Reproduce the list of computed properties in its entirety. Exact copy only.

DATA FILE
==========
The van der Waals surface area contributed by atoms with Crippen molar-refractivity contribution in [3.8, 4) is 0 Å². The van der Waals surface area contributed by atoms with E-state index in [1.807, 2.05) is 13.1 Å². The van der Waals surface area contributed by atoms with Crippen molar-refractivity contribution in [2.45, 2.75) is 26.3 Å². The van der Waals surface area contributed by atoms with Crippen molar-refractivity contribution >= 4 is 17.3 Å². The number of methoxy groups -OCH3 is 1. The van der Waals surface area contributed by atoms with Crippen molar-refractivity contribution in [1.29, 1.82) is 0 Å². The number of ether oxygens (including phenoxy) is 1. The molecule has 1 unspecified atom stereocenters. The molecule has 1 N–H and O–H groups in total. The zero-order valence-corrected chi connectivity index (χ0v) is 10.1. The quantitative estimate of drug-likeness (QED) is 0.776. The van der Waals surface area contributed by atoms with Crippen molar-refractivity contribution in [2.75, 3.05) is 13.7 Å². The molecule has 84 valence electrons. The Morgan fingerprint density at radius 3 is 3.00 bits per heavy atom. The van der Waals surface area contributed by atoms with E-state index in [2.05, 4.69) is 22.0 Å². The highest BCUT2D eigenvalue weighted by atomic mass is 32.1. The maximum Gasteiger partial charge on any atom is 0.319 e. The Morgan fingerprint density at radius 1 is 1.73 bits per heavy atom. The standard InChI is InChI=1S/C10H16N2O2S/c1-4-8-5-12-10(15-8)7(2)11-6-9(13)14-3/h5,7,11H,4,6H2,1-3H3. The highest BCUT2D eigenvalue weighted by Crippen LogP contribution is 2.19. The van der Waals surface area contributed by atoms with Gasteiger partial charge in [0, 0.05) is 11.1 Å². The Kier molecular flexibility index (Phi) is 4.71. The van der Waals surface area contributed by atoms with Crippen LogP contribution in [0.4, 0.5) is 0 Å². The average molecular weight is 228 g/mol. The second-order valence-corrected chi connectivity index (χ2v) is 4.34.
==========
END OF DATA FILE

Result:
The van der Waals surface area contributed by atoms with Crippen molar-refractivity contribution in [3.8, 4) is 0 Å². The van der Waals surface area contributed by atoms with E-state index in [1.807, 2.05) is 13.1 Å². The van der Waals surface area contributed by atoms with Crippen molar-refractivity contribution in [2.45, 2.75) is 26.3 Å². The van der Waals surface area contributed by atoms with Crippen molar-refractivity contribution >= 4 is 17.3 Å². The number of methoxy groups -OCH3 is 1. The van der Waals surface area contributed by atoms with Crippen molar-refractivity contribution in [1.29, 1.82) is 0 Å². The number of ether oxygens (including phenoxy) is 1. The molecule has 1 unspecified atom stereocenters. The molecule has 1 N–H and O–H groups in total. The zero-order valence-corrected chi connectivity index (χ0v) is 10.1. The quantitative estimate of drug-likeness (QED) is 0.776. The van der Waals surface area contributed by atoms with Crippen molar-refractivity contribution in [2.75, 3.05) is 13.7 Å². The molecule has 84 valence electrons. The Morgan fingerprint density at radius 3 is 3.00 bits per heavy atom. The van der Waals surface area contributed by atoms with E-state index in [2.05, 4.69) is 22.0 Å². The highest BCUT2D eigenvalue weighted by atomic mass is 32.1. The maximum Gasteiger partial charge on any atom is 0.319 e. The Morgan fingerprint density at radius 1 is 1.73 bits per heavy atom. The standard InChI is InChI=1S/C10H16N2O2S/c1-4-8-5-12-10(15-8)7(2)11-6-9(13)14-3/h5,7,11H,4,6H2,1-3H3. The highest BCUT2D eigenvalue weighted by Crippen LogP contribution is 2.19. The van der Waals surface area contributed by atoms with Gasteiger partial charge in [0, 0.05) is 11.1 Å². The Kier molecular flexibility index (Phi) is 4.71. The van der Waals surface area contributed by atoms with Crippen LogP contribution in [0.4, 0.5) is 0 Å². The average molecular weight is 228 g/mol. The second-order valence-corrected chi connectivity index (χ2v) is 4.34.